Have you been wondering what causes static friction to increase?
Then you just bumped into the right website. In today’s article, we will be talking about 9 major factors that increase static friction.
Without further ado, let’s get started.
The 7 factors that increase static friction are:
- High surface irregularity
- A well deformed material
- High intermolecular bond
- Increased surface roughness
- Increased Object weight
- High coefficient of static friction
- High contact surface stickiness
1. High surface Irregularity
Surface irregularities are tiny rough planes that exists on surfaces.
This tiny surface roughness may not visible to the naked eyes but can easily be detected with microscopic lens.
Let’s see what this surface roughness looks like with a microscope:
Surface irregularity is also called asperity.
If a book is placed on the table, both the asperity of the table and that of the table surface will be interlocked together.
That’s why our article on causes of static friction; clearly states that the interlocking of surface irregularities leads to static friction.
microscopic view of contact surface
Surface irregularity/asperity consists of surface mountains and valleys.
The mountains of the asperity are the higher points of the irregularity or elevation, while the valleys are the lower points or depressions.
Now the question is: how do high surface irregularities increase static friction?
Surface irregularity is directly proportional to static friction force because the minute surface roughness allows for the interlocking of hills and valleys of asperities.
The greater the unevenness of contact surfaces, the greater the static friction.
Therefore, high surface irregularity will increase the static friction force.
Let’s take the book from the table above and place it on another table with a higher degree of microscopic surface unevenness.
We will call this new table, table B, and the initial one table A.
Comparing both table surfaces:
Since table B have a higher surface irregularity than table A, you should expect the same book placed on surface B to experience a higher static friction.
It’s worth knowing that all objects have microscopic rough planes regardless of how smooth or polished they may appear.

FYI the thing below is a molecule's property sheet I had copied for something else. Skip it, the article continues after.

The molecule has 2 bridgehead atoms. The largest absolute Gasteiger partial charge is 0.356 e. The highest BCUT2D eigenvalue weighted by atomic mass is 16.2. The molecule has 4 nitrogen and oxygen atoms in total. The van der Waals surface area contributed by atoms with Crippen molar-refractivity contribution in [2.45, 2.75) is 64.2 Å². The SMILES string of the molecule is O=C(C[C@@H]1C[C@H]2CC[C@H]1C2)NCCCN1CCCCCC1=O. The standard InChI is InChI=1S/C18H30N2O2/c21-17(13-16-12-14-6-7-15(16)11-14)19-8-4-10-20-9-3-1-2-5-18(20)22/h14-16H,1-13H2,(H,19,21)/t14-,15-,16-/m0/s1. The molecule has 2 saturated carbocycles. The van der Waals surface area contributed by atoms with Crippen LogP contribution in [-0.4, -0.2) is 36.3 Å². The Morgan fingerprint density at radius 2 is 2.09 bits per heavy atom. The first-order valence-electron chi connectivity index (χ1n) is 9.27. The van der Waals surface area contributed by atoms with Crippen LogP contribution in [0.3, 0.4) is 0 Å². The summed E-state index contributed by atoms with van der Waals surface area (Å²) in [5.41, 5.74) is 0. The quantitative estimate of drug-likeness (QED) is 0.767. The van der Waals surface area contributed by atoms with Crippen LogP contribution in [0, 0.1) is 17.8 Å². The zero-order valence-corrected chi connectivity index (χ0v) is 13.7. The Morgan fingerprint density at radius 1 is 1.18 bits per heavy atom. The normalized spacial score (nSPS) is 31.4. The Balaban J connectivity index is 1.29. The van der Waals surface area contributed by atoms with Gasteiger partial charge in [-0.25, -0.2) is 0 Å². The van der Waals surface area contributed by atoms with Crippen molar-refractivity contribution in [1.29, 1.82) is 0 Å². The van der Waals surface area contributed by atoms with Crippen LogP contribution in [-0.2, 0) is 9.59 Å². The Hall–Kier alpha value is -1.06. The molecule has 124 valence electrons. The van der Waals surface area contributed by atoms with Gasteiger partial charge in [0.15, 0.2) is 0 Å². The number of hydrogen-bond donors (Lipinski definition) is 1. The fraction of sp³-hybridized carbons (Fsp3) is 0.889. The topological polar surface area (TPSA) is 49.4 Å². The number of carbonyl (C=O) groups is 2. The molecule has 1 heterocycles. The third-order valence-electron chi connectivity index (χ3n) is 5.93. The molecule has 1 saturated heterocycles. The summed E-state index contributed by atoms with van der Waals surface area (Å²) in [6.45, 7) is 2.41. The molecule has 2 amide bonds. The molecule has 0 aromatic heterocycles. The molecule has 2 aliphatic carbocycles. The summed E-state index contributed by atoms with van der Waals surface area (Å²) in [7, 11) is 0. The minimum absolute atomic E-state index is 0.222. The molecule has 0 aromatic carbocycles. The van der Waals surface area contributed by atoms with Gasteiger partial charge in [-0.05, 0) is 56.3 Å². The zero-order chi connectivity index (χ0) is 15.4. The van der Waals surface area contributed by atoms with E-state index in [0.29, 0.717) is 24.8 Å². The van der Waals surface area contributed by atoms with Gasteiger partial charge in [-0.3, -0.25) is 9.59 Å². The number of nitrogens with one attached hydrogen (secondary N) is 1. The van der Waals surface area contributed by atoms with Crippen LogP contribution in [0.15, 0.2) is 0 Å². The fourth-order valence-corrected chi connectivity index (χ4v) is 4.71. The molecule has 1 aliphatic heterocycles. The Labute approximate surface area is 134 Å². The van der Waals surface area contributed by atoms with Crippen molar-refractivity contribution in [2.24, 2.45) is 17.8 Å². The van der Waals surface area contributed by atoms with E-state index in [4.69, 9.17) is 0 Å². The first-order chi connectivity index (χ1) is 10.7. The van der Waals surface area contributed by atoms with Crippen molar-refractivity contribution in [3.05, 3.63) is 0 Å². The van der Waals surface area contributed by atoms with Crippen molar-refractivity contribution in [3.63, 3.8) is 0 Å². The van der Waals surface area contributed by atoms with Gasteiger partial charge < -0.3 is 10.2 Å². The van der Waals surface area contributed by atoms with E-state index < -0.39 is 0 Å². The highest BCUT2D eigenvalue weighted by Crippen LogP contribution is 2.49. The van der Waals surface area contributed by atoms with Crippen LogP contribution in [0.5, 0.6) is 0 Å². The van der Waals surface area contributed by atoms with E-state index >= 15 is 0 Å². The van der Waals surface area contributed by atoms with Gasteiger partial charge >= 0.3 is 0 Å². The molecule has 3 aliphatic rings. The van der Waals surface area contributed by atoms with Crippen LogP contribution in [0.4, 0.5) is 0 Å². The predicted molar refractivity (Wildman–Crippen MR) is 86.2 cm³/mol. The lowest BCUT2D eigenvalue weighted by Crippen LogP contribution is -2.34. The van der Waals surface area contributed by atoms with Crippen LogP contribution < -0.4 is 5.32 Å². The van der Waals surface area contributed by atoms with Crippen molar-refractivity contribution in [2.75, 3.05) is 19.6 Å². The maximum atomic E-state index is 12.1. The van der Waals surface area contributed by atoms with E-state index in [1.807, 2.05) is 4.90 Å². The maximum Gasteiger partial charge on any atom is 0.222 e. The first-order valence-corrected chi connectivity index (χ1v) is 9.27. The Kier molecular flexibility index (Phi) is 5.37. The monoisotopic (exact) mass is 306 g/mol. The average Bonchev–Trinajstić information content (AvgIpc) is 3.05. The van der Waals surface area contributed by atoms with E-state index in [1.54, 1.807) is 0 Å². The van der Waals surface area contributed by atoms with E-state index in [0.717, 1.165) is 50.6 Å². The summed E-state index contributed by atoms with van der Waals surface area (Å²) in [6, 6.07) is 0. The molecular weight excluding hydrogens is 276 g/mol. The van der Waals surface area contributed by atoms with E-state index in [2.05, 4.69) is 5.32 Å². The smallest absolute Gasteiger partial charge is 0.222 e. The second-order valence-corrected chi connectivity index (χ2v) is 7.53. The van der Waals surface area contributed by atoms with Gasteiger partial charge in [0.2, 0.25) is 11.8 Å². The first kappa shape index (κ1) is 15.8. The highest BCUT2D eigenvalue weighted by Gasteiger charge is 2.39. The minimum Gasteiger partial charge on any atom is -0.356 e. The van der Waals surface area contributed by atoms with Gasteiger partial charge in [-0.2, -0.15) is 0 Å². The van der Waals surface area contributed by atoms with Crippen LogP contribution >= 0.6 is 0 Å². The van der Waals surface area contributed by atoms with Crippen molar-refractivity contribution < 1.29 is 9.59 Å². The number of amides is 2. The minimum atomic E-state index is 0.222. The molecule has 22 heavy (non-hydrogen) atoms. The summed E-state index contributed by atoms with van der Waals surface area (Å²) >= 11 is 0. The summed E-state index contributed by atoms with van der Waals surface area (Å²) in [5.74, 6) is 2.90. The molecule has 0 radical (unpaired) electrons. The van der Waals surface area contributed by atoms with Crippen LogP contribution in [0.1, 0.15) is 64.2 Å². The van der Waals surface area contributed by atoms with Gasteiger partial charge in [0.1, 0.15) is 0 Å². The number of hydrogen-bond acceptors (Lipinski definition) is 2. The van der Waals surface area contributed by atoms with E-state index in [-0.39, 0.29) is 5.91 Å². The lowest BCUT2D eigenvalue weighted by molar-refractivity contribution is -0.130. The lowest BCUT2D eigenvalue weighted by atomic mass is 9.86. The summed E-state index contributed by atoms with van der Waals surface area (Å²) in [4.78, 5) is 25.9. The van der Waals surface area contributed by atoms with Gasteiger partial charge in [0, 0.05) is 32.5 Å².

2. A Well Deformed Material
Deformation greatly increases static friction.
The higher the material deformation, the greater the static friction between the contact surfaces.
Consider these two soccer balls:
Which of these balls will have a greater reluctance to move when tossed into motion with the same applied force and on the same surface?
Ball 1 will have a lower reluctance to motion.
The deformed nature of ball 2 allows for higher contact areas between both surfaces and this creates a high reluctance to motion.
Once the object is set in motion, rolling friction takes over.
Just like static friction, the effect of rolling friction is also more evident in deformed objects.
3. High Intermolecular Bond
Intermolecular bond between contact surfaces leads to surface adhesion.
Surface Adhesion is the force of attraction between molecules of different substances.
When two objects or surfaces are brought into contact, the adhesive or electromagnetic forces attract the molecules of the two objects together.
A common example of surface adhesion is rain droplets on window surfaces just after rainfall or morning dew.
The force of adhesion between the liquid droplets and the glass surface prevents it from sliding down thereby maintaining a stationary position.
These forces of adhesion are weak intermolecular forces popularly known as the van der waal forces.
There are 5 different mechanisms of adhesion, they include:
- Mechanical Adhesion: here, the materials fill the voids or pores of the surfaces and hold surfaces together by interlocking eg sewing
- Chemical Adhesion: Two materials in contact may form a compound at the joint.
- Dispersive Adhesion: the materials are held together by van der waals forces
- Electrostatic Adhesion: A potential difference is formed at the point of contact.
- Diffusive Adhesion: involves the merging of material at the joint by diffusion.
In surface science, the term adhesion almost always refers to dispersive adhesion.
Dispersive adhesion involves the interaction between the molecules of the liquid and the molecules of the solid.
So, whenever we mention adhesion relating to friction force, we are basically talking about dispersive adhesion.
The strength of surface adhesion is largely dependent on:
- the contact angle,
- the shape of the liquid droplet and
- the surface area upon which the two-material contact.
A higher intermolecular bond will lead to a higher adhesive force and a corresponding increase in static friction.
4. Increased Surface Roughness
An increase in surface roughness will lead to higher static friction because rough surfaces hinder motion at the macroscopic level and create more contact points for irregularity interlocking.
This increased con-joined asperity strengthens the adhesive bond which in turn leads to higher static friction.
This is quite similar to the surface irregularity mention above, but a difference exists between both factors.